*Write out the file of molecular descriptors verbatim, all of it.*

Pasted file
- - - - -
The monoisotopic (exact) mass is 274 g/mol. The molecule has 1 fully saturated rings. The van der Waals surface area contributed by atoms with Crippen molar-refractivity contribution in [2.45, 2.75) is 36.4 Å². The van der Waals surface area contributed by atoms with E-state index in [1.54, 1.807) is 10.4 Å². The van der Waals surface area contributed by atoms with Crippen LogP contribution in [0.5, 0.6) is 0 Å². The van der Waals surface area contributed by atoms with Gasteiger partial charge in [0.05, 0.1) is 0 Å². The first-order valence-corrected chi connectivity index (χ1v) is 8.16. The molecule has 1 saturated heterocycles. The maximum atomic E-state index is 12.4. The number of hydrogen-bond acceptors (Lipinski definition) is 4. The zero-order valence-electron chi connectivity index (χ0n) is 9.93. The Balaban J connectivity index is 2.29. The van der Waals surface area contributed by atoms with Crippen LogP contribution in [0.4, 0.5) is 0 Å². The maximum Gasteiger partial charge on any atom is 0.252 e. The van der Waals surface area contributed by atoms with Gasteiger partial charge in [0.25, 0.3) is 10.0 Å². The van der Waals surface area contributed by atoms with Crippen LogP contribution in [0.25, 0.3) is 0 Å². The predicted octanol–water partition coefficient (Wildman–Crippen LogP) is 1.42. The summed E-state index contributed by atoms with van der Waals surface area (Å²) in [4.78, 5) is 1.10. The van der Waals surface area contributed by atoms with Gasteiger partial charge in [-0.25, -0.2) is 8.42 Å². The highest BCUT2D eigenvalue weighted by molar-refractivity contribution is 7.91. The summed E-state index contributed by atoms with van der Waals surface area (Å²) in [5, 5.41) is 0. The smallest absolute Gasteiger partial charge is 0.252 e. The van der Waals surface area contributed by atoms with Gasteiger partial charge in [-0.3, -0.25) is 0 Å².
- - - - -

The monoisotopic (exact) mass is 274 g/mol. The molecule has 1 fully saturated rings. The van der Waals surface area contributed by atoms with Crippen molar-refractivity contribution in [2.45, 2.75) is 36.4 Å². The van der Waals surface area contributed by atoms with E-state index in [1.54, 1.807) is 10.4 Å². The van der Waals surface area contributed by atoms with Crippen LogP contribution in [0.5, 0.6) is 0 Å². The van der Waals surface area contributed by atoms with Gasteiger partial charge in [0.05, 0.1) is 0 Å². The first-order valence-corrected chi connectivity index (χ1v) is 8.16. The molecule has 1 saturated heterocycles. The maximum atomic E-state index is 12.4. The number of hydrogen-bond acceptors (Lipinski definition) is 4. The zero-order valence-electron chi connectivity index (χ0n) is 9.93. The Balaban J connectivity index is 2.29. The van der Waals surface area contributed by atoms with Crippen LogP contribution in [0.4, 0.5) is 0 Å². The maximum Gasteiger partial charge on any atom is 0.252 e. The van der Waals surface area contributed by atoms with Gasteiger partial charge in [0.25, 0.3) is 10.0 Å². The van der Waals surface area contributed by atoms with Crippen LogP contribution in [0.25, 0.3) is 0 Å². The predicted octanol–water partition coefficient (Wildman–Crippen LogP) is 1.42. The summed E-state index contributed by atoms with van der Waals surface area (Å²) in [4.78, 5) is 1.10. The van der Waals surface area contributed by atoms with Gasteiger partial charge in [-0.25, -0.2) is 8.42 Å². The highest BCUT2D eigenvalue weighted by molar-refractivity contribution is 7.91. The summed E-state index contributed by atoms with van der Waals surface area (Å²) in [5, 5.41) is 0. The smallest absolute Gasteiger partial charge is 0.252 e. The van der Waals surface area contributed by atoms with Gasteiger partial charge in [-0.3, -0.25) is 0 Å².